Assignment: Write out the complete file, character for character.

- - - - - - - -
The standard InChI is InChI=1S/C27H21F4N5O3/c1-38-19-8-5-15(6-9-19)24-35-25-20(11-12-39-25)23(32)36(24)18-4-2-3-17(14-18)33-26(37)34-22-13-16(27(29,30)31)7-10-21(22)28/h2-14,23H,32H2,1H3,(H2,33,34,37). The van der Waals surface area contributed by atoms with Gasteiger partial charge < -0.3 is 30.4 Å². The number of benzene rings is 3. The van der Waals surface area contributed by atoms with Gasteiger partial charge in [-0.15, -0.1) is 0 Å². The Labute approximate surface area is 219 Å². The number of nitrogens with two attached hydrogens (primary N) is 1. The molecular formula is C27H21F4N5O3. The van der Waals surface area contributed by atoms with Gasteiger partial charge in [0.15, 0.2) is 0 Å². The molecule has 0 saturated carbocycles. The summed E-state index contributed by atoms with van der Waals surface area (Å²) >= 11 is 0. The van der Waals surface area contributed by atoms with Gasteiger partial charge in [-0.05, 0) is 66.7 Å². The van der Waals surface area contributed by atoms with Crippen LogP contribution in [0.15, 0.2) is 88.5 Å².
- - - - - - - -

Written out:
The standard InChI is InChI=1S/C27H21F4N5O3/c1-38-19-8-5-15(6-9-19)24-35-25-20(11-12-39-25)23(32)36(24)18-4-2-3-17(14-18)33-26(37)34-22-13-16(27(29,30)31)7-10-21(22)28/h2-14,23H,32H2,1H3,(H2,33,34,37). The van der Waals surface area contributed by atoms with Gasteiger partial charge < -0.3 is 30.4 Å². The number of benzene rings is 3. The van der Waals surface area contributed by atoms with Gasteiger partial charge in [-0.15, -0.1) is 0 Å². The Labute approximate surface area is 219 Å². The number of nitrogens with two attached hydrogens (primary N) is 1. The molecular formula is C27H21F4N5O3. The van der Waals surface area contributed by atoms with Gasteiger partial charge in [0.15, 0.2) is 0 Å². The molecule has 0 saturated carbocycles. The summed E-state index contributed by atoms with van der Waals surface area (Å²) >= 11 is 0. The van der Waals surface area contributed by atoms with Gasteiger partial charge in [-0.05, 0) is 66.7 Å². The van der Waals surface area contributed by atoms with Crippen LogP contribution in [0.15, 0.2) is 88.5 Å².